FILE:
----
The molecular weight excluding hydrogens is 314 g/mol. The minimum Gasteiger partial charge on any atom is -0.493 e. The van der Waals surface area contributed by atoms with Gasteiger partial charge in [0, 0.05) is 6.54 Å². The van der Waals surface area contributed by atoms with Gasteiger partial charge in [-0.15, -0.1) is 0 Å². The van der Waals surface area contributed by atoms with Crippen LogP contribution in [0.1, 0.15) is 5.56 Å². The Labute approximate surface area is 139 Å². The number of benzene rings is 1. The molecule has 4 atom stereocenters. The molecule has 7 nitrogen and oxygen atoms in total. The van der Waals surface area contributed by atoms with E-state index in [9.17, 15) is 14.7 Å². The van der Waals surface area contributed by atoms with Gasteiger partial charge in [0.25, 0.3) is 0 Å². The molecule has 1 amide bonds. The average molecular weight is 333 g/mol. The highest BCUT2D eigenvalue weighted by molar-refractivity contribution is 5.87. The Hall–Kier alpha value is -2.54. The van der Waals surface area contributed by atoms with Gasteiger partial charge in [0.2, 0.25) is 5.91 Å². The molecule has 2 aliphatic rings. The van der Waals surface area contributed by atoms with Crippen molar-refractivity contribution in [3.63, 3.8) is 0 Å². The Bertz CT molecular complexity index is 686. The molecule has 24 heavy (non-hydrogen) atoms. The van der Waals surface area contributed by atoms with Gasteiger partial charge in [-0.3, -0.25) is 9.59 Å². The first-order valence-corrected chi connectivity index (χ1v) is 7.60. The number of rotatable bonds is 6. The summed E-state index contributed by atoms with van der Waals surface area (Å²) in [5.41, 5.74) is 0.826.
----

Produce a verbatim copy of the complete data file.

The molecular weight excluding hydrogens is 314 g/mol. The minimum Gasteiger partial charge on any atom is -0.493 e. The van der Waals surface area contributed by atoms with Gasteiger partial charge in [0, 0.05) is 6.54 Å². The van der Waals surface area contributed by atoms with Gasteiger partial charge in [-0.15, -0.1) is 0 Å². The van der Waals surface area contributed by atoms with Crippen LogP contribution in [0.1, 0.15) is 5.56 Å². The Labute approximate surface area is 139 Å². The number of benzene rings is 1. The molecule has 4 atom stereocenters. The molecule has 7 nitrogen and oxygen atoms in total. The van der Waals surface area contributed by atoms with E-state index in [9.17, 15) is 14.7 Å². The van der Waals surface area contributed by atoms with Gasteiger partial charge in [0.25, 0.3) is 0 Å². The molecule has 1 amide bonds. The average molecular weight is 333 g/mol. The highest BCUT2D eigenvalue weighted by molar-refractivity contribution is 5.87. The Hall–Kier alpha value is -2.54. The van der Waals surface area contributed by atoms with Gasteiger partial charge in [0.2, 0.25) is 5.91 Å². The molecule has 2 aliphatic rings. The van der Waals surface area contributed by atoms with Crippen molar-refractivity contribution in [3.63, 3.8) is 0 Å². The Bertz CT molecular complexity index is 686. The molecule has 24 heavy (non-hydrogen) atoms. The van der Waals surface area contributed by atoms with Gasteiger partial charge in [-0.3, -0.25) is 9.59 Å². The first-order valence-corrected chi connectivity index (χ1v) is 7.60. The number of rotatable bonds is 6. The summed E-state index contributed by atoms with van der Waals surface area (Å²) in [5.41, 5.74) is 0.826.